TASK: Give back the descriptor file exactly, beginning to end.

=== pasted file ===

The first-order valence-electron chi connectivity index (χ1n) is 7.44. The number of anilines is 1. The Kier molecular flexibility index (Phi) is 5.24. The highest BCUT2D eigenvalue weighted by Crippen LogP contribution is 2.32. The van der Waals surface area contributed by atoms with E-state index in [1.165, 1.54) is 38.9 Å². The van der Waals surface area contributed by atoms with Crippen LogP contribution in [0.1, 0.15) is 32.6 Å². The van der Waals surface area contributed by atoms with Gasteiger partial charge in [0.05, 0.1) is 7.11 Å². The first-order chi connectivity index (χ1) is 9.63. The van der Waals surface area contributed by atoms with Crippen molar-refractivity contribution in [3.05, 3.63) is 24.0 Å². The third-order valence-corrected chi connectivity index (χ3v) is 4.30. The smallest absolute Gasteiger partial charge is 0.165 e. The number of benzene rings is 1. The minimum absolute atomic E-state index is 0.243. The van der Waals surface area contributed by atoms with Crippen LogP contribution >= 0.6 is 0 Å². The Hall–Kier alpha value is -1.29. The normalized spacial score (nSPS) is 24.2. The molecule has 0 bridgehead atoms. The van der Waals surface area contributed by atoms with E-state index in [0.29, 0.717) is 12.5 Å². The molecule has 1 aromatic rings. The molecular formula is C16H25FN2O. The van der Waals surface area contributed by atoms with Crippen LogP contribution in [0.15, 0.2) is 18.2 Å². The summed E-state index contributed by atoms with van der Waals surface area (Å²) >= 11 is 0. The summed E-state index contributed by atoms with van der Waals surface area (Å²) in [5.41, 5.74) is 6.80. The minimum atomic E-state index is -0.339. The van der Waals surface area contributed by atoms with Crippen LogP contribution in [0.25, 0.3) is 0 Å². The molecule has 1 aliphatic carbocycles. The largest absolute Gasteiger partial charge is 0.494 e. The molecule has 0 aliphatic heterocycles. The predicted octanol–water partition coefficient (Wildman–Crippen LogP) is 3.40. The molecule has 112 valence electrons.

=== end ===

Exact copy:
The first-order valence-electron chi connectivity index (χ1n) is 7.44. The number of anilines is 1. The Kier molecular flexibility index (Phi) is 5.24. The highest BCUT2D eigenvalue weighted by Crippen LogP contribution is 2.32. The van der Waals surface area contributed by atoms with E-state index in [1.165, 1.54) is 38.9 Å². The van der Waals surface area contributed by atoms with Crippen LogP contribution in [0.1, 0.15) is 32.6 Å². The van der Waals surface area contributed by atoms with Gasteiger partial charge in [0.05, 0.1) is 7.11 Å². The first-order chi connectivity index (χ1) is 9.63. The van der Waals surface area contributed by atoms with Crippen molar-refractivity contribution in [3.05, 3.63) is 24.0 Å². The third-order valence-corrected chi connectivity index (χ3v) is 4.30. The smallest absolute Gasteiger partial charge is 0.165 e. The number of benzene rings is 1. The minimum absolute atomic E-state index is 0.243. The van der Waals surface area contributed by atoms with Crippen LogP contribution >= 0.6 is 0 Å². The Hall–Kier alpha value is -1.29. The normalized spacial score (nSPS) is 24.2. The molecule has 0 bridgehead atoms. The van der Waals surface area contributed by atoms with E-state index in [0.29, 0.717) is 12.5 Å². The molecule has 1 aromatic rings. The molecular formula is C16H25FN2O. The van der Waals surface area contributed by atoms with Crippen LogP contribution in [0.15, 0.2) is 18.2 Å². The summed E-state index contributed by atoms with van der Waals surface area (Å²) >= 11 is 0. The summed E-state index contributed by atoms with van der Waals surface area (Å²) in [5.41, 5.74) is 6.80. The minimum atomic E-state index is -0.339. The van der Waals surface area contributed by atoms with Crippen LogP contribution in [0.25, 0.3) is 0 Å². The molecule has 1 aliphatic carbocycles. The largest absolute Gasteiger partial charge is 0.494 e. The molecule has 0 aliphatic heterocycles. The predicted octanol–water partition coefficient (Wildman–Crippen LogP) is 3.40. The molecule has 112 valence electrons.